Our pandemic projects

Below, Louise’s 8 x 10-foot squirrelproof veggie bunker under construction. Above, my Colin Angus Expedition rowboat.

If there is one thing I’ve learned from the COVID-19 pandemic, it’s that keeping busy helps keep one sane and grounded..

My 2020 began with a resolution to have my book on Quebec’s 1970 October crisis out in time for the 50th anniversary. This would be on the heels of a writers’ anthology due out in May.

David Sherman’s Fish Wrapped: True Confessions of Newsrooms Past was published by Toronto’s Guernica Editions at the height of the first lockdown. Absent any possibility of a book tour and the usual hoopla, the book and my contributions to it went nowhere.

At the same time, the town council I sit on was having to make pandemic-related decisions regarding staff layoffs and shutting down public amenities such as the town beach and public pool in the midst of the hottest July on record. As a result of several confrontations, I developed symptoms that required that I be tested. The results took four days to confirm I didn’t have it. It was the warning I needed to get serious about mask wearing, distancing and who we were comfortable being around.

Meanwhile my non-fiction October Crisis project was going nowhere. After losing key segments of my manuscript to sloppy file management, I realized I had forgotten how it feels to write instinctively. I was utterly defeated by the thought of having to press on with the project now in its fifth year. I walked away from my publisher and stopped communicating with my sources. I was overwhelmed by a sense of failure and shame and stopped answering phone calls and emails.

At the same time I found myself pulled in a dozen directions by picayune calls on my time. We had sold our beloved Herreshoff Nereia in September 2019 to an American in Buffalo, but he couldn’t cross the border to get it (eventually he had it shipped by truck). In the meantime I had to babysit a boat that was no longer mine. We tried to maintain a semblance of family life with outdoor visits with my daughter and son and their families, but they had their own challenges. Town business occupies at least a week a month, what with quick meetings on Teams and regular/special council deliberations on Zoom. The lack of public consultation — decreed by the Quebec government — generated angry recriminations from people I respected and liked.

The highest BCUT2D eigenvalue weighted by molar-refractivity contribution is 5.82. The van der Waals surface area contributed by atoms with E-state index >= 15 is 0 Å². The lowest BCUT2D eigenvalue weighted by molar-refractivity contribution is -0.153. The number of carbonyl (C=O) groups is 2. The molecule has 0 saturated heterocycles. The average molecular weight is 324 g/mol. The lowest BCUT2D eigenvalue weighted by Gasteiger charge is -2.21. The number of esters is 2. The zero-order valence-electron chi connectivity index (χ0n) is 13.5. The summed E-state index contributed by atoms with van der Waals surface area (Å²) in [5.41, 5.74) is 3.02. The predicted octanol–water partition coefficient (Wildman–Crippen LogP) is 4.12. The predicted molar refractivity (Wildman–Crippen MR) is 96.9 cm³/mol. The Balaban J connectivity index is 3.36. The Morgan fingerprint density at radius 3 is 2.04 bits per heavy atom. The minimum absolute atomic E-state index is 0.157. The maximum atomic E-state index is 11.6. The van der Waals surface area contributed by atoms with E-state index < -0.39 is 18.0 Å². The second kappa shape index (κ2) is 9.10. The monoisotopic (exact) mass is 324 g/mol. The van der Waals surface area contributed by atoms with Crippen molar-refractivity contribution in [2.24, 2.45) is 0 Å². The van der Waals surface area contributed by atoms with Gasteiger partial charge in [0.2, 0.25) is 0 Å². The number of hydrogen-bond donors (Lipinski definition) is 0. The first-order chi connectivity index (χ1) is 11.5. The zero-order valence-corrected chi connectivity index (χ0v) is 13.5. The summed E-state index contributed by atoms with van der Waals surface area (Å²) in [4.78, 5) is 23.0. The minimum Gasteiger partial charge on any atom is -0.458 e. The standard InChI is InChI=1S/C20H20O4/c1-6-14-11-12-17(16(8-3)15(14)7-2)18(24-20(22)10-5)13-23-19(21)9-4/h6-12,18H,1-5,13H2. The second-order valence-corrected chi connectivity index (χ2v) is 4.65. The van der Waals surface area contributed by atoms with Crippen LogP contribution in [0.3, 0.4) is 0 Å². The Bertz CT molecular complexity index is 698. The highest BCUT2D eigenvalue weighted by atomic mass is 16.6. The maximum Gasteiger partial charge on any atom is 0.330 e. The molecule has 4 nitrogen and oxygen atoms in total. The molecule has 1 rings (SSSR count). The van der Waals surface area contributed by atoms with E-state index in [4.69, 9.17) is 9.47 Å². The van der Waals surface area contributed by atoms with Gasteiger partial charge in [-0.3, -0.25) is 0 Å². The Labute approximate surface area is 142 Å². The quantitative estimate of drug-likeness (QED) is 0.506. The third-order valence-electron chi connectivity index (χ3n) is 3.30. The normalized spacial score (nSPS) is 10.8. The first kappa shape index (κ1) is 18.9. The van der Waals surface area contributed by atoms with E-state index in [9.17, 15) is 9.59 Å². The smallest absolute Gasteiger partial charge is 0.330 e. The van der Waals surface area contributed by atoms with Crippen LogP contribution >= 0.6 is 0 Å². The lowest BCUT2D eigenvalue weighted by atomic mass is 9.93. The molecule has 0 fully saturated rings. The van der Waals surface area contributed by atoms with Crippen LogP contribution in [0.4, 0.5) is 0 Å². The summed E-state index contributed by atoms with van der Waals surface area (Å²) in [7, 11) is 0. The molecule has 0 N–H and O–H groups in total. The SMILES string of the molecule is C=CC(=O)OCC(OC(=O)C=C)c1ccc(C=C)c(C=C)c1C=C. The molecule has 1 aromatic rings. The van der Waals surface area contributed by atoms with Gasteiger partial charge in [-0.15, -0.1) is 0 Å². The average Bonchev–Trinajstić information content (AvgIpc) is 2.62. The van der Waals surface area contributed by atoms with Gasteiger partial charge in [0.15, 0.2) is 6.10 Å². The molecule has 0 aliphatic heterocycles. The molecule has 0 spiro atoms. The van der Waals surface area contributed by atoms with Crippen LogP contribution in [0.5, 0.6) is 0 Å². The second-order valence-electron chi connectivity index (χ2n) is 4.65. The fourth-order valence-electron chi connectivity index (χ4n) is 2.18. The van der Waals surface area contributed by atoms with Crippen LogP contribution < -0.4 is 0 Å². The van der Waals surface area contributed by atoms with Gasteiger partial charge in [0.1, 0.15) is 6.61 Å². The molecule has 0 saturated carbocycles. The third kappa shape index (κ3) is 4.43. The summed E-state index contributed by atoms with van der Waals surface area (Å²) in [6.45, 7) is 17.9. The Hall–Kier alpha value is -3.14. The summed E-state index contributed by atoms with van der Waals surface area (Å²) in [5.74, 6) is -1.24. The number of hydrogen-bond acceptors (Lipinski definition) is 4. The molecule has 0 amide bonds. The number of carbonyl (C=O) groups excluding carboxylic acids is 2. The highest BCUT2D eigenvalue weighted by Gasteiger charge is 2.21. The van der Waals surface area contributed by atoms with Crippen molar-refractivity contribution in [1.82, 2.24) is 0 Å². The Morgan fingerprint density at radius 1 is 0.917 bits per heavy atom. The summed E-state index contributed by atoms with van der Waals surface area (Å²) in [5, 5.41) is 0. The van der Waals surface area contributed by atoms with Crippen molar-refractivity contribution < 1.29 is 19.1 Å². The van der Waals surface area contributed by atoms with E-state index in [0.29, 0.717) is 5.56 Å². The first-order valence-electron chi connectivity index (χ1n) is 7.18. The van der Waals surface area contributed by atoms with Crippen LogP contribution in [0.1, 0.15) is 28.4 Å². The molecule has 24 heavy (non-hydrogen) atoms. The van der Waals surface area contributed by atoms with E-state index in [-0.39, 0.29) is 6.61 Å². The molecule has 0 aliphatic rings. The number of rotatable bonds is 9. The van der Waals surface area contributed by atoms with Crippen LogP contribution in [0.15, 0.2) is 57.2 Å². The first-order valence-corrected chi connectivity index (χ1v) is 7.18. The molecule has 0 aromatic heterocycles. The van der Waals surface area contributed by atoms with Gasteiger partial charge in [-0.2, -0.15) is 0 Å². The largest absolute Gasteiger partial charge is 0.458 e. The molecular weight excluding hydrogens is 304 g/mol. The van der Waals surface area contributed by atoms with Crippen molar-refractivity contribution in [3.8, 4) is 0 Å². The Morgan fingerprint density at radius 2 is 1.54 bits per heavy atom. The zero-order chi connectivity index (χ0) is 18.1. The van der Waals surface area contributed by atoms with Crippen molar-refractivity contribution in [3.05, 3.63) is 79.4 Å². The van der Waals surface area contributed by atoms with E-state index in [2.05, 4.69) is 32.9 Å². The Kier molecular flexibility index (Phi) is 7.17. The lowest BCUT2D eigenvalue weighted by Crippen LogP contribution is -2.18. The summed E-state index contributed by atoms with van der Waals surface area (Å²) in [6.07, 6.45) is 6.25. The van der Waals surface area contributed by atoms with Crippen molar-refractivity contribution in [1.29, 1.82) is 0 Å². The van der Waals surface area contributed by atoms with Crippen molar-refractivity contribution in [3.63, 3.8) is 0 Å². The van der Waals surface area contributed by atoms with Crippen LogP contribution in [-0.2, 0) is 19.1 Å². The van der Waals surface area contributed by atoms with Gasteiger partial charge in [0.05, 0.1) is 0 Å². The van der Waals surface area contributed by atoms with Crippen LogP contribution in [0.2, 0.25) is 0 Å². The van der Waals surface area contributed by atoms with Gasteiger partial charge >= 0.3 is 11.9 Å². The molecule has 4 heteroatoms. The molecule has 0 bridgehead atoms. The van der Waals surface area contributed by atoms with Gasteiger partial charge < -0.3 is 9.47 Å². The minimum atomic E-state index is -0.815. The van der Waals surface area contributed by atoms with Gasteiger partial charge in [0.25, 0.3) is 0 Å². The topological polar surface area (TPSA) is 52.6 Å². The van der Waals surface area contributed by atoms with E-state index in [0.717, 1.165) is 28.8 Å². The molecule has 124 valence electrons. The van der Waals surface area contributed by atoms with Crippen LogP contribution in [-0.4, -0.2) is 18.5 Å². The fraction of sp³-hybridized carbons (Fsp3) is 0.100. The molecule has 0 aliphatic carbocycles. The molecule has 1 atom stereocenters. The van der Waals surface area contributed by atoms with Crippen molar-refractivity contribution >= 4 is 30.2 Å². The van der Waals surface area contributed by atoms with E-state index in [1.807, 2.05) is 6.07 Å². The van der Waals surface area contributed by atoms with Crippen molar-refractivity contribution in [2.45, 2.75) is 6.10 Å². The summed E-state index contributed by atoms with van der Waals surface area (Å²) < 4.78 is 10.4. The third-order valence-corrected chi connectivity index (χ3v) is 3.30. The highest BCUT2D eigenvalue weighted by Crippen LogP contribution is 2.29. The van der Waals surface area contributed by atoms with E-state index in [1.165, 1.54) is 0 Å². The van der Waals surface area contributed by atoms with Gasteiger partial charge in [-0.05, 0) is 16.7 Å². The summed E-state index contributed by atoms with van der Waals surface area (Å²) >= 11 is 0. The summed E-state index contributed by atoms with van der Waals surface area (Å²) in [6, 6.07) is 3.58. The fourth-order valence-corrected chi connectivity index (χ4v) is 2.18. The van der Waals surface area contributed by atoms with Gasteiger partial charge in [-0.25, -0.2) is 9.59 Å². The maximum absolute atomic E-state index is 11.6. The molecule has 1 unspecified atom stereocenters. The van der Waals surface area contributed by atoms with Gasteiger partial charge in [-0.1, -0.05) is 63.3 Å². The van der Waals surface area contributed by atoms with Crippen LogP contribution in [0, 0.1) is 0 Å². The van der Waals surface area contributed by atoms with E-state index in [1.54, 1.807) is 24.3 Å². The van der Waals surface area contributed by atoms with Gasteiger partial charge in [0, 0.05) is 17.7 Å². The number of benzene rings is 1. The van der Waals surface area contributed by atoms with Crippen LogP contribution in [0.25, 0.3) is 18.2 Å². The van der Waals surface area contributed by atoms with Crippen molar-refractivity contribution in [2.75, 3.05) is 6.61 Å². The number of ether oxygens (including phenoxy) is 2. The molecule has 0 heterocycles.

The vege-bunker in operation. The silver-coloured sheet of corrugated steel barn siding slides into the open doorway to that bees and parasitic wasps can pollenate the flowering plants. So far, the bunker has proved itself impregnable to squirrels, rabbits, groundhogs and other rodents. We still need to treat for white fly, slugs and Japanese beetles and other potential pests, but the proof of concept has been a success.

I decided I would self-isolate emotionally, filling my time with achievable projects. First, I built a vege-bunker and vertical trellises, a pestproof garden centre in our back yard where Louise spent the summer growing tomatoes, beans, cukes, squash, greens and herbs and learning farmer’s tricks from the internet, books and pros like Peter Robinson. I had an excellent reason to get the backyard farm done quickly. Unbeknownst to Louise, I had ordered an expedition rowboat kit from Colin and Julie Angus, a Victoria B.C. couple who had designed and built two prototypes to voyage from Scotland to Syria. Over the course of the next two months, I rushed to get the thing out of the garage and teach myself how to row a sliding-seat craft with feathering oars. We biked or we walked when I wasn’t building the boat or working on town files. It was a summer of daily excursions and tiny expeditions. We figured out how to sleep comfortably in the back of the SUV. I figure the summer of 2021 will be similar.